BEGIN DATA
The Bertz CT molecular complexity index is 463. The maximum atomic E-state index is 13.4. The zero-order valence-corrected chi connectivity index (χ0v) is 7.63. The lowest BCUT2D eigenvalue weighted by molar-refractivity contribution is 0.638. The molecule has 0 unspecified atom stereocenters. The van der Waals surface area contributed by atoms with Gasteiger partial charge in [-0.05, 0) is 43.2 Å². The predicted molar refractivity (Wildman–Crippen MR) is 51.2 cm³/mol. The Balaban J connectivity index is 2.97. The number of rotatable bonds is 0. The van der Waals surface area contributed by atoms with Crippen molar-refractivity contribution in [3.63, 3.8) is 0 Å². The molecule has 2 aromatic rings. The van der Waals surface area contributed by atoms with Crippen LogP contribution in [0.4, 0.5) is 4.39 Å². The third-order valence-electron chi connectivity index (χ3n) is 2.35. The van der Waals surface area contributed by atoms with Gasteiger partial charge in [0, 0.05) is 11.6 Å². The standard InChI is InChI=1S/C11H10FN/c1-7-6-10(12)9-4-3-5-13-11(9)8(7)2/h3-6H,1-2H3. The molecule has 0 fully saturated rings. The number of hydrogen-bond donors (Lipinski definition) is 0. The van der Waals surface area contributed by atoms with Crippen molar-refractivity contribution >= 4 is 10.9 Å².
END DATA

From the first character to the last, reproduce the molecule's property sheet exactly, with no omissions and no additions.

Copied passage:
The Bertz CT molecular complexity index is 463. The maximum atomic E-state index is 13.4. The zero-order valence-corrected chi connectivity index (χ0v) is 7.63. The lowest BCUT2D eigenvalue weighted by molar-refractivity contribution is 0.638. The molecule has 0 unspecified atom stereocenters. The van der Waals surface area contributed by atoms with Gasteiger partial charge in [-0.05, 0) is 43.2 Å². The predicted molar refractivity (Wildman–Crippen MR) is 51.2 cm³/mol. The Balaban J connectivity index is 2.97. The number of rotatable bonds is 0. The van der Waals surface area contributed by atoms with Crippen molar-refractivity contribution in [3.63, 3.8) is 0 Å². The molecule has 2 aromatic rings. The van der Waals surface area contributed by atoms with Crippen LogP contribution in [0.4, 0.5) is 4.39 Å². The third-order valence-electron chi connectivity index (χ3n) is 2.35. The van der Waals surface area contributed by atoms with Gasteiger partial charge in [0, 0.05) is 11.6 Å². The standard InChI is InChI=1S/C11H10FN/c1-7-6-10(12)9-4-3-5-13-11(9)8(7)2/h3-6H,1-2H3. The molecule has 0 fully saturated rings. The number of hydrogen-bond donors (Lipinski definition) is 0. The van der Waals surface area contributed by atoms with Crippen molar-refractivity contribution >= 4 is 10.9 Å².